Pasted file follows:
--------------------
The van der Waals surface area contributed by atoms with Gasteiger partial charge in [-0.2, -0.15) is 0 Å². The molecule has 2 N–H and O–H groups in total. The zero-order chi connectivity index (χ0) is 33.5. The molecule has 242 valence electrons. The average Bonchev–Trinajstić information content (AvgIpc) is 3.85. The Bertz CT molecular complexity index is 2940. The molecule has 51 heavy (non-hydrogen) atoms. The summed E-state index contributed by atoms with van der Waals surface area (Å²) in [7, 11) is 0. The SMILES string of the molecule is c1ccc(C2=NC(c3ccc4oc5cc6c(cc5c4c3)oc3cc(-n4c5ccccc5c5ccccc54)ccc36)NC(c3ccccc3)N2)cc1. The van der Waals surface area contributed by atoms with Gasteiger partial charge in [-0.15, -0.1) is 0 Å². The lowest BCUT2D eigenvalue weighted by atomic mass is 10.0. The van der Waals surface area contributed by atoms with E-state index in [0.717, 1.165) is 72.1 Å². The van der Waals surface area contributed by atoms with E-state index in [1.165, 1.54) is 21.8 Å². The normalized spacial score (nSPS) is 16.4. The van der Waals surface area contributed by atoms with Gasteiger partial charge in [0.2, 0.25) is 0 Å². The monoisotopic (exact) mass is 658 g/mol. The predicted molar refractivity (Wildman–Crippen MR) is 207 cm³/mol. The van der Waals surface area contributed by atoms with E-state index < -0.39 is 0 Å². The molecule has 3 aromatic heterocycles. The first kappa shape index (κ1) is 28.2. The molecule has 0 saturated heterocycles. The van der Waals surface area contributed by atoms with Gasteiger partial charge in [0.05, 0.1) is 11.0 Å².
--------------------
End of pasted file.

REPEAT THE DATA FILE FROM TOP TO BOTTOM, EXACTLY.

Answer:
The van der Waals surface area contributed by atoms with Gasteiger partial charge in [-0.2, -0.15) is 0 Å². The molecule has 2 N–H and O–H groups in total. The zero-order chi connectivity index (χ0) is 33.5. The molecule has 242 valence electrons. The average Bonchev–Trinajstić information content (AvgIpc) is 3.85. The Bertz CT molecular complexity index is 2940. The molecule has 51 heavy (non-hydrogen) atoms. The summed E-state index contributed by atoms with van der Waals surface area (Å²) in [7, 11) is 0. The SMILES string of the molecule is c1ccc(C2=NC(c3ccc4oc5cc6c(cc5c4c3)oc3cc(-n4c5ccccc5c5ccccc54)ccc36)NC(c3ccccc3)N2)cc1. The van der Waals surface area contributed by atoms with Gasteiger partial charge in [-0.15, -0.1) is 0 Å². The lowest BCUT2D eigenvalue weighted by atomic mass is 10.0. The van der Waals surface area contributed by atoms with E-state index in [0.717, 1.165) is 72.1 Å². The van der Waals surface area contributed by atoms with E-state index in [1.165, 1.54) is 21.8 Å². The normalized spacial score (nSPS) is 16.4. The van der Waals surface area contributed by atoms with Gasteiger partial charge in [0.2, 0.25) is 0 Å². The monoisotopic (exact) mass is 658 g/mol. The predicted molar refractivity (Wildman–Crippen MR) is 207 cm³/mol. The van der Waals surface area contributed by atoms with E-state index < -0.39 is 0 Å². The molecule has 3 aromatic heterocycles. The first kappa shape index (κ1) is 28.2. The molecule has 0 saturated heterocycles. The van der Waals surface area contributed by atoms with Gasteiger partial charge in [0.05, 0.1) is 11.0 Å².